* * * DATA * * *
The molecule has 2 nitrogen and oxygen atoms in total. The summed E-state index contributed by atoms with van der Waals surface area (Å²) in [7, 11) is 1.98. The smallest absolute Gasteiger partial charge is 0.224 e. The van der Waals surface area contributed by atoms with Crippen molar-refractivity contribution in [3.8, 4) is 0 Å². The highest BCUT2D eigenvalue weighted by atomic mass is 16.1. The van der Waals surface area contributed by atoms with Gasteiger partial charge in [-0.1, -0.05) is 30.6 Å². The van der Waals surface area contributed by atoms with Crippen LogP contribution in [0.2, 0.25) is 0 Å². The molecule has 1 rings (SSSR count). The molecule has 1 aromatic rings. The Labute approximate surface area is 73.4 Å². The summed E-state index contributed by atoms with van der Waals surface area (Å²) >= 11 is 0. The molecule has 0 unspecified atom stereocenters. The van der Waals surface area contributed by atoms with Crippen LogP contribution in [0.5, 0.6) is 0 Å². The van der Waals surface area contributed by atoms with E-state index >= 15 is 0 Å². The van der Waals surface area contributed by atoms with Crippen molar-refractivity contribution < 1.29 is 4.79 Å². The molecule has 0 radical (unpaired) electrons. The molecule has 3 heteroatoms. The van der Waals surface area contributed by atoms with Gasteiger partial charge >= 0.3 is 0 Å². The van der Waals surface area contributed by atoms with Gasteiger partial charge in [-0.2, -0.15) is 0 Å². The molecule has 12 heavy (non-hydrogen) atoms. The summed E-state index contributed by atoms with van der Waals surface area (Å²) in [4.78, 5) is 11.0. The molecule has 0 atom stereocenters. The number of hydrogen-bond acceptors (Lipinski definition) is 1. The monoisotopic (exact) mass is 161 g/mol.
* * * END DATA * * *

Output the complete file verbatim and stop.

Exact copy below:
The molecule has 2 nitrogen and oxygen atoms in total. The summed E-state index contributed by atoms with van der Waals surface area (Å²) in [7, 11) is 1.98. The smallest absolute Gasteiger partial charge is 0.224 e. The van der Waals surface area contributed by atoms with Crippen molar-refractivity contribution in [3.8, 4) is 0 Å². The highest BCUT2D eigenvalue weighted by atomic mass is 16.1. The van der Waals surface area contributed by atoms with Gasteiger partial charge in [-0.1, -0.05) is 30.6 Å². The van der Waals surface area contributed by atoms with Crippen LogP contribution in [0.2, 0.25) is 0 Å². The molecule has 1 rings (SSSR count). The molecule has 1 aromatic rings. The Labute approximate surface area is 73.4 Å². The summed E-state index contributed by atoms with van der Waals surface area (Å²) >= 11 is 0. The molecule has 0 unspecified atom stereocenters. The van der Waals surface area contributed by atoms with Crippen LogP contribution in [0.5, 0.6) is 0 Å². The van der Waals surface area contributed by atoms with E-state index >= 15 is 0 Å². The van der Waals surface area contributed by atoms with Crippen molar-refractivity contribution < 1.29 is 4.79 Å². The molecule has 0 radical (unpaired) electrons. The molecule has 3 heteroatoms. The van der Waals surface area contributed by atoms with Gasteiger partial charge >= 0.3 is 0 Å². The van der Waals surface area contributed by atoms with Gasteiger partial charge in [-0.2, -0.15) is 0 Å². The molecule has 12 heavy (non-hydrogen) atoms. The summed E-state index contributed by atoms with van der Waals surface area (Å²) in [4.78, 5) is 11.0. The molecule has 0 atom stereocenters. The number of hydrogen-bond acceptors (Lipinski definition) is 1. The monoisotopic (exact) mass is 161 g/mol.